Tips for success with re-building your GFA-565 circuit board… in no particular order…

Be prepared for a lot of work! It’s more than people expect. But it is very satisfying, like a big puzzle, and the result is a truly spectacular amplifier.

This is an advanced electronics project, so if you haven’t had much experience fixing amplifiers, the GFA-565 is absolutely not a good place to start. It is a fairly complicated beast.

You’ll need a fairly well-equipped electronics laboratory, with an oscilloscope, signal generator, and preferably a distortion meter. A variac is pretty much essential for powering the amp up the first time.

I want as many people to succeed with their repairs, and I am happy to answer questions about the board itself, to clear up any confusion about what parts go where and such, but if you need help actually troubleshooting the amplifier, I need to charge my usual hourly rate($60/hr) Please read up as much as you can on the repair of the GFA-565. There are many edifying discussion threads about repairing the GFA-565 at DIYAUDIO.COMThis one and this one in particular. It’s a lot of reading, but you’ll find important tips that may save you time and hassle. the DIYAUDIO community is super helpful, and much of what I know about the GFA-565 comes from there.

Go slow, it’s faster.

Here’s the latest board revision!

20171002_194301.jpg

Parts:

Here’s a spreadsheet with part numbers from Mouser for all known equivalents. Quantities are exactly enough to populate one board. Order extras if you need to match transistors or resistors. You don’t need to replace everything on the board, but I recommend at least replacing all resistors and small signal diodes.

Resistors listed are all 0.1% tolerance in symmetrical applications, and 1% elsewhere. Dale RN55C is my preference, but stocks fluctuate wildly, so TE Connectivity YR1 0.1% series resistors are used where Dales cannot be had.
Notes: (In no particular order)

  • Error in the service manual: In the parts list, the first mention of R114 should read R144.
    Correct
    R144, R145 1/4w/499ohms
    Incorrect
    R114, R145 1/4w/499ohms
  • Reusing original parts: Be cautious about re-using the original components. The bad capacitors spray electrolyte all over the board, and a drop of spittle can create a conductive path between component leads, even on the undersides of transistors. Clean between the leads with a sharp cotton swab. All re-used parts should be run through an ultrasonic cleaner. For a solvent, I use a 50/50 mix of denatured alcohol or vodka, and Simple Green. Rinse the parts in water afterwards and dry thoroughly. Your nose can tell you if there is still electrolyte remaining on a component lead. Just heat the component lead with a soldering iron and sniff. The smell is very distinctive; a bit like rotten antifreeze. Once you smell it, you’ll never forget it. To get an idea of what it smells like, try heating up a component pad around one of the bad caps on the original board. Gross, huh?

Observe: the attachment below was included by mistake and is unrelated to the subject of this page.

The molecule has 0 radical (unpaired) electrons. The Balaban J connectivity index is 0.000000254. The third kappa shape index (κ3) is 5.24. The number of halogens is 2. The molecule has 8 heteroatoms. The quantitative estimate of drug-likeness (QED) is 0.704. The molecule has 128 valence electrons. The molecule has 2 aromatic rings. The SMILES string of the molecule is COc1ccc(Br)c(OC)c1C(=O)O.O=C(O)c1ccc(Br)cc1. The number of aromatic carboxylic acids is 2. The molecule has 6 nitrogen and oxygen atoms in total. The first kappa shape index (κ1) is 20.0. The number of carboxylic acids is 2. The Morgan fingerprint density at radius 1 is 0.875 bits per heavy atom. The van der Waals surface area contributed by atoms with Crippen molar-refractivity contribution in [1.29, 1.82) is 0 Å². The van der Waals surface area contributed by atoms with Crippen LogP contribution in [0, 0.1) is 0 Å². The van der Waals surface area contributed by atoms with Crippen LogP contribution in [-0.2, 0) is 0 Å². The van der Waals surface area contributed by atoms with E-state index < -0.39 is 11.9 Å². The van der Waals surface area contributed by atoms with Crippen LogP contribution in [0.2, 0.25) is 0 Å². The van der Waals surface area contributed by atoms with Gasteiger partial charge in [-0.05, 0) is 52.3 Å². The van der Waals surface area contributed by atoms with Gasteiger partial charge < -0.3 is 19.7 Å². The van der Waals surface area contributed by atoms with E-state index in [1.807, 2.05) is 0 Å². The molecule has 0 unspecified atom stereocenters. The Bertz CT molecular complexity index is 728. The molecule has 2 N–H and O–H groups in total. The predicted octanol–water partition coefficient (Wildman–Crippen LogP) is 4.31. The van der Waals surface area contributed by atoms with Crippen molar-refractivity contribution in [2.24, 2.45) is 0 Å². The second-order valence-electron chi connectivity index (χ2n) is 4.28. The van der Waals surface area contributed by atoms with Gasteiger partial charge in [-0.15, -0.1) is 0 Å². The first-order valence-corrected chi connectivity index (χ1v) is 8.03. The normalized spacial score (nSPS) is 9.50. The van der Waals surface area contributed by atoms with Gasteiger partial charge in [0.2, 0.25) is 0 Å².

• Adcom J2: The TO-92 voltage references labeled “Adcom J2” are often ruined, being located right next to the leaky caps. I usually replace all four. The other voltage reference on the board is usually fine. (The 2.5V Adcom J6 or LM336)
  • STABISTORS: D105 through D108 (KB262 and KB362) are listed incorrectly in the service manual as “Varistor Diodes”. They are actually stabistors; a type of diode that has an especially small change in forward voltage drop versus current—about half as much as a normal diode like a 1N4148, giving a steeper curve, which is good for regulation. Each stabistor diode is actually a package of stacked diode junctions in series, with approximately 0.6V forward drop per diode. They are named for the number of junctions in the package—KB262 has two diodes (1.2Vf), KB362 has three (1.8Vf), etc. There are no modern replacements available in through-hole packages. However, (after much research) I found surface-mount versions are still available from Central Semiconductor. The CMXSTB400 has four stabistors in one package, and the circuit requires two diodes with two junctions, and two diodes with three junctions, so my board uses the CMXSTB400 to replace all four stabistors. (The extra diodes simply go unused.)
    2016-11-23-02_08_20-cmxstb200_series-261971-pdf-adobe-acrobat-reader-dc
    You can test stabistors with the diode check function on a multimeter. They should read around 1.2v for KB262 and 1.8v for KB362. There should be no reading in reverse. On some earlier versions of the boards, it can be a little hard to tell where pin 1 is on the stabistors. These photos should help.

    Use the CMXSTB400 to replace both KB262 and KB362. The extra one or two diodes in the chip simply go unused.